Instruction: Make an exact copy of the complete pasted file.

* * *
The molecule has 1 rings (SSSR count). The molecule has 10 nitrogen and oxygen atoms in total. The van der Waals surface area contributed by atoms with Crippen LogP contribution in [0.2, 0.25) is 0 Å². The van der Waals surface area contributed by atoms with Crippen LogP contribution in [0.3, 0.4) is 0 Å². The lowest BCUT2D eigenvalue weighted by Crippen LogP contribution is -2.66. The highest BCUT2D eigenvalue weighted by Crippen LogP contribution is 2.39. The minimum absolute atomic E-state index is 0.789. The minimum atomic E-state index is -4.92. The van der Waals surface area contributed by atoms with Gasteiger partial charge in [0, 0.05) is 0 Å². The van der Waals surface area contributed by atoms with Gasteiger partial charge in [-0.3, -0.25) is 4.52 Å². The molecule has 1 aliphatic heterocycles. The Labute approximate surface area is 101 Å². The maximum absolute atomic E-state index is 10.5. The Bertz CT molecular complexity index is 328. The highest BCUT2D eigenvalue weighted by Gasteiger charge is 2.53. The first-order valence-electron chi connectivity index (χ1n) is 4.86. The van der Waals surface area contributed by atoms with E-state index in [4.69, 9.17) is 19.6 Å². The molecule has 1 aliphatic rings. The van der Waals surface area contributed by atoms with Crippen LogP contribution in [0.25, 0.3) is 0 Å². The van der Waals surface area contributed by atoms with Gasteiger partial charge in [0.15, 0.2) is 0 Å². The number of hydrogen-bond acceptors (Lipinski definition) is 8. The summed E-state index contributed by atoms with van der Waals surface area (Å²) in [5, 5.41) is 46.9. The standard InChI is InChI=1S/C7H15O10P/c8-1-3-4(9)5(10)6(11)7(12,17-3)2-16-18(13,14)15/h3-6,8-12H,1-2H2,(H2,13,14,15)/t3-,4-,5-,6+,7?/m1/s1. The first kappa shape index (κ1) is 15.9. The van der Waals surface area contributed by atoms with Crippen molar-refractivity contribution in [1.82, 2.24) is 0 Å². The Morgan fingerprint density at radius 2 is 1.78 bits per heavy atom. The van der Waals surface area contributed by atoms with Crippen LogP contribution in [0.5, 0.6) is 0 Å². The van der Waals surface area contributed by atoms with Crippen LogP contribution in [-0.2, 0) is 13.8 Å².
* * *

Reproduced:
The molecule has 1 rings (SSSR count). The molecule has 10 nitrogen and oxygen atoms in total. The van der Waals surface area contributed by atoms with Crippen LogP contribution in [0.2, 0.25) is 0 Å². The van der Waals surface area contributed by atoms with Crippen LogP contribution in [0.3, 0.4) is 0 Å². The lowest BCUT2D eigenvalue weighted by Crippen LogP contribution is -2.66. The highest BCUT2D eigenvalue weighted by Crippen LogP contribution is 2.39. The minimum absolute atomic E-state index is 0.789. The minimum atomic E-state index is -4.92. The van der Waals surface area contributed by atoms with Gasteiger partial charge in [0, 0.05) is 0 Å². The van der Waals surface area contributed by atoms with Gasteiger partial charge in [-0.3, -0.25) is 4.52 Å². The molecule has 1 aliphatic heterocycles. The Labute approximate surface area is 101 Å². The maximum absolute atomic E-state index is 10.5. The Bertz CT molecular complexity index is 328. The highest BCUT2D eigenvalue weighted by Gasteiger charge is 2.53. The first-order valence-electron chi connectivity index (χ1n) is 4.86. The van der Waals surface area contributed by atoms with E-state index in [4.69, 9.17) is 19.6 Å². The molecule has 1 aliphatic rings. The van der Waals surface area contributed by atoms with Crippen LogP contribution in [0.25, 0.3) is 0 Å². The van der Waals surface area contributed by atoms with Gasteiger partial charge in [0.15, 0.2) is 0 Å². The number of hydrogen-bond acceptors (Lipinski definition) is 8. The summed E-state index contributed by atoms with van der Waals surface area (Å²) in [5, 5.41) is 46.9. The standard InChI is InChI=1S/C7H15O10P/c8-1-3-4(9)5(10)6(11)7(12,17-3)2-16-18(13,14)15/h3-6,8-12H,1-2H2,(H2,13,14,15)/t3-,4-,5-,6+,7?/m1/s1. The first kappa shape index (κ1) is 15.9. The van der Waals surface area contributed by atoms with Crippen molar-refractivity contribution in [1.82, 2.24) is 0 Å². The Morgan fingerprint density at radius 2 is 1.78 bits per heavy atom. The van der Waals surface area contributed by atoms with Crippen LogP contribution in [0.5, 0.6) is 0 Å². The van der Waals surface area contributed by atoms with Crippen LogP contribution in [-0.2, 0) is 13.8 Å².